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West Bank. The land of detours

(© Th. Le Bihan / B2)
(© Th. Le Bihan / B2)

(BRUSSELS2 to Ramallah) On Tuesday July 2, a 19-year-old Palestinian boy died near Hebron (southern West Bank) while protesting against the Israeli occupation. « A soldier shot him in the back, then an army vehicle ran into him,” explains the Director of Communications for the Palestinian Authority, Doctor Ehab Bessaiso whom B2 met. " This case is just another example of what happens every day here. ». Beyond this extreme case, the daily life of the Palestinians is totally marked by the Israeli occupation in the West Bank. B2 is currently on site and was therefore able to see the situation.

A very complicated cut

The freedom of movement of the Palestinian population is extremely reduced due to the division of the territory into different zones. Area A, about 18% of the West Bank is administered by the Palestinian Authority (PA) (including security). Area B, about 22% of the area, is administered by the PA but Israel retains security prerogatives. In Zone C, 60% of the territory, Israel holds civil and security powers. It is in these areas that the settlements are located, but also huge military bases and "security" areas. To move from zone A to zones B and C, a permit is required. This must be requested from the Israeli authorities in advance and is only valid for a certain period of time. To get around, you have to plan ahead...

The crossing experience

To access East Jerusalem from Ramallah, you have to cross the Kalandia checkpoint. To do this, it is mandatory to cross on foot, taking a corridor one meter wide, delimited by barriers and topped with barbed wire. Go through a first turnstile, then a second, before going through a security gate and show your passport (if you are foreign) or access permit (if you are Palestinian). All that remains is to go through the last two turnstiles. The operation takes several minutes… at off-peak hours. Very early in the morning, the queues are several hundred meters long when the Palestinian workers have to change areas to work on the Israeli side.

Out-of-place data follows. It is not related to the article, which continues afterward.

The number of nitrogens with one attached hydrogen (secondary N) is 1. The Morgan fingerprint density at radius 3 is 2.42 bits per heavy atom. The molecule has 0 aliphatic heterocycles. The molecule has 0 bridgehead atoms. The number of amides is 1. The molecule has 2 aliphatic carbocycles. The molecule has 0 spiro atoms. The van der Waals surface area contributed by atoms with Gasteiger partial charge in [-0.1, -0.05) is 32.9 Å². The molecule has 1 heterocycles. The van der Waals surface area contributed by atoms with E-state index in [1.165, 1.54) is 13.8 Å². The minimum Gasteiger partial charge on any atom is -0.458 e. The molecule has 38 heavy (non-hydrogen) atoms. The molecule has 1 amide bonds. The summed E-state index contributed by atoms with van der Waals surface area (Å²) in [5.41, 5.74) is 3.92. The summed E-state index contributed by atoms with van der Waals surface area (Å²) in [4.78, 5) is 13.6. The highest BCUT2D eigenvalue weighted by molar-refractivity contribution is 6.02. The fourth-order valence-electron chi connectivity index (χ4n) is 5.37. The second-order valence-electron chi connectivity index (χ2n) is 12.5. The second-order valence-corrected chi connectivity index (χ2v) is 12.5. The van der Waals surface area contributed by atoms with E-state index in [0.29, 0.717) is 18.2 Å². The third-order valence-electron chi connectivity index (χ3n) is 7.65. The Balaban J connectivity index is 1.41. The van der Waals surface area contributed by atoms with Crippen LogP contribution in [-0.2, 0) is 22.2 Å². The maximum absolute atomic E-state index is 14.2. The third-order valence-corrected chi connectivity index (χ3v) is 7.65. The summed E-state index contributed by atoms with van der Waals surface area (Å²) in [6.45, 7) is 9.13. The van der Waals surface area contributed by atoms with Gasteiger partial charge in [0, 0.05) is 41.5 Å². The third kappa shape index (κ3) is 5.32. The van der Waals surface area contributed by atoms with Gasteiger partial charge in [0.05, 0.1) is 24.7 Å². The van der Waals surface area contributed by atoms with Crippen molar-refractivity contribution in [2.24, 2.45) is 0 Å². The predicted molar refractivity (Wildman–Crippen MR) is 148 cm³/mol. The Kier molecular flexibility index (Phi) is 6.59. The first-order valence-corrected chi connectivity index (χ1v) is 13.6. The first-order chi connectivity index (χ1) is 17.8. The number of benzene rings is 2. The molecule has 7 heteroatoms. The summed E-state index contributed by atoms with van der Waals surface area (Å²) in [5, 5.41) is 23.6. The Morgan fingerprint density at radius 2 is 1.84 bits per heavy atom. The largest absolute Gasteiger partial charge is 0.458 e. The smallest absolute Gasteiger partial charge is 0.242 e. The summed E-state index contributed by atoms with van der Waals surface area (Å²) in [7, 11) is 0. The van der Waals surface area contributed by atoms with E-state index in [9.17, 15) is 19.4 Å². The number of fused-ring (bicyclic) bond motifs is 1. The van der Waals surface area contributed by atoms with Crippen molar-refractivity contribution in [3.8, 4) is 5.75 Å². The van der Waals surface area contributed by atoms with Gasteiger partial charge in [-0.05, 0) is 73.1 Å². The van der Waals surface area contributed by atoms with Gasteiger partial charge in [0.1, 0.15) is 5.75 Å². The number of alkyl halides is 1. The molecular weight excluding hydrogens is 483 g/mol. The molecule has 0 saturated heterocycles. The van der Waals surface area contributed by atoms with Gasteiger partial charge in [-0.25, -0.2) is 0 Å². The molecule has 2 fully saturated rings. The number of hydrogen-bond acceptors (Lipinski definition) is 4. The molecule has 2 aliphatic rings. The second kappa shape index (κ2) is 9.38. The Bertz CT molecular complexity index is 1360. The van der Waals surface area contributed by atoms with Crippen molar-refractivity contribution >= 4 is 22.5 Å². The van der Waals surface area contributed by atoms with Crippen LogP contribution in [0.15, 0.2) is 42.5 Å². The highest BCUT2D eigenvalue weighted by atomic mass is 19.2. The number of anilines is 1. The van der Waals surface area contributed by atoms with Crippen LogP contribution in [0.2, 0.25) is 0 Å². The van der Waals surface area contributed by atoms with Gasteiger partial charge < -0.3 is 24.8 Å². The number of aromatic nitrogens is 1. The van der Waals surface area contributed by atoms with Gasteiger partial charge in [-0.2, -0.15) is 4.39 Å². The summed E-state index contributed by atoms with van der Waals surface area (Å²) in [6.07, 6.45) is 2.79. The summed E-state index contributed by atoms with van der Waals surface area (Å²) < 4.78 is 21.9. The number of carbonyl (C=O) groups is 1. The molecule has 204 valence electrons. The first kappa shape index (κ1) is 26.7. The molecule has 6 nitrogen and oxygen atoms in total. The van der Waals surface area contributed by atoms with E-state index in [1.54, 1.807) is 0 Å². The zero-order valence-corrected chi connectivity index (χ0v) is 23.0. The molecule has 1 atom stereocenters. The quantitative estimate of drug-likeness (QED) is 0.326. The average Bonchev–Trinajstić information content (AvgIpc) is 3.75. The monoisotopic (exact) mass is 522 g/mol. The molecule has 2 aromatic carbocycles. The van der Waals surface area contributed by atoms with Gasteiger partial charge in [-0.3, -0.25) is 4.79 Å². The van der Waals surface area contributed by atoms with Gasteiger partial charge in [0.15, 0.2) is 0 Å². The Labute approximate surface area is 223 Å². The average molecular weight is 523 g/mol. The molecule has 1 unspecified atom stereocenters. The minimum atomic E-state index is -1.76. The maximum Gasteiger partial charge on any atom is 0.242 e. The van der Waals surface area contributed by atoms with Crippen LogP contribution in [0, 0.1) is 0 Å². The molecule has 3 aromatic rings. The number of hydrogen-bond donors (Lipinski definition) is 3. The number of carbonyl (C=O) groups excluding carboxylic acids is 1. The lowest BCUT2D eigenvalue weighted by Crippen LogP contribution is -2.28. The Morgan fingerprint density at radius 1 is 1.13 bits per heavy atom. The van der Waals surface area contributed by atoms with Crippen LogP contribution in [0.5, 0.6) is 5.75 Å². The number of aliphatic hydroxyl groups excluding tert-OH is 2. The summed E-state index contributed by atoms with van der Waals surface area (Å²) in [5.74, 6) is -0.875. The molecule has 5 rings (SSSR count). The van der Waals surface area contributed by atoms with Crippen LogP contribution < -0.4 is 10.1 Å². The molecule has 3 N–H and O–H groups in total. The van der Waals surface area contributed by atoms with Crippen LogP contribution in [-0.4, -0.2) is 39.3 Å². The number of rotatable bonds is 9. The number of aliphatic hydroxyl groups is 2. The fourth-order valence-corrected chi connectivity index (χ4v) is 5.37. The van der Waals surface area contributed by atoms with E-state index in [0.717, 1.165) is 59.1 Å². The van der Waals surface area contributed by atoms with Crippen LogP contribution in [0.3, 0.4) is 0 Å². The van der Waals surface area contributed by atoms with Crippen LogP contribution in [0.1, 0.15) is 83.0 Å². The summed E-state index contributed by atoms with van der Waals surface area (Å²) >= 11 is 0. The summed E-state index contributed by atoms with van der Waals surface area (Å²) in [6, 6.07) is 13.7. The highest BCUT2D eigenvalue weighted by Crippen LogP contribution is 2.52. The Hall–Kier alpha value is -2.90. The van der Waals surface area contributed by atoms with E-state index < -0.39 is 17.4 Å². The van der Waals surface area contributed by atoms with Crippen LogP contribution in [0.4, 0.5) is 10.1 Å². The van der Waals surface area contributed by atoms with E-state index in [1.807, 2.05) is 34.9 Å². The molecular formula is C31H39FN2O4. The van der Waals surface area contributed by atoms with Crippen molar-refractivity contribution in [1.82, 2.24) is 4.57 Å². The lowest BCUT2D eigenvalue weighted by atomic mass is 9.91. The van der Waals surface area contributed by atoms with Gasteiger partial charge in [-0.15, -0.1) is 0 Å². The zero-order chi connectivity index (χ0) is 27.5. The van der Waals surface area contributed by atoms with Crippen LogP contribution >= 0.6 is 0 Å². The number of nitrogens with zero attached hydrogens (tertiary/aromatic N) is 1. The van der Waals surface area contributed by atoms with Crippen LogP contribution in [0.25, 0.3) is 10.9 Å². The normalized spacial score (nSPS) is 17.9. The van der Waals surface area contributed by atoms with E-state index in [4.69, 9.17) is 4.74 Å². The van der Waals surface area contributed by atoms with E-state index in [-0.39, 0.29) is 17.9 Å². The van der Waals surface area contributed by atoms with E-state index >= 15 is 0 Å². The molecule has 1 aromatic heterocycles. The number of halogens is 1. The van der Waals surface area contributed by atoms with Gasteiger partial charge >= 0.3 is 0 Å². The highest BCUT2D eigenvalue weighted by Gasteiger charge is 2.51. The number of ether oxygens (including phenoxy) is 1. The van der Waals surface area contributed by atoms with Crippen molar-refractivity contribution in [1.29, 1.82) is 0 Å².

Each his way, each his way

Getting around the West Bank is an obstacle course. It is almost impossible to get from point A to point B directly. On the road that connects the airport to Ramallah, the main road, perfectly new, paved is only accessible to Israelis because they cannot pass the checkpoints that line it. Palestinians have to slalom between villages on roads that leave much to be desired.

Hebron, extreme city

The most extreme case is in the south, in Hebron. This city is reputed to be one of the most difficult in the country in terms of cohabitation. The Israeli settlements are at the heart of the city, theoretically controlled by the Palestinians. In this city, there are roads exclusively reserved for the cars of the settlers that the Palestinians are authorized to take… but on foot. On others, all traffic is prohibited to non-Israelis, whether on foot, in horse-drawn carriages, etc.

Deadly checkpoint

At certain checkpoints, crossing is only authorized for 1 hours in the morning and 30 hours in the evening... people who have heart attacks die in front of the checkpoints because they cannot cross to get to the hospital because it is not time. Women give birth in front of checkpoints and babies often die for lack of care. »

Thomas LeBihan

Student in "Public Affairs European Governance course" at Paris I. Intern at B2. Follows the news of the European Parliament.

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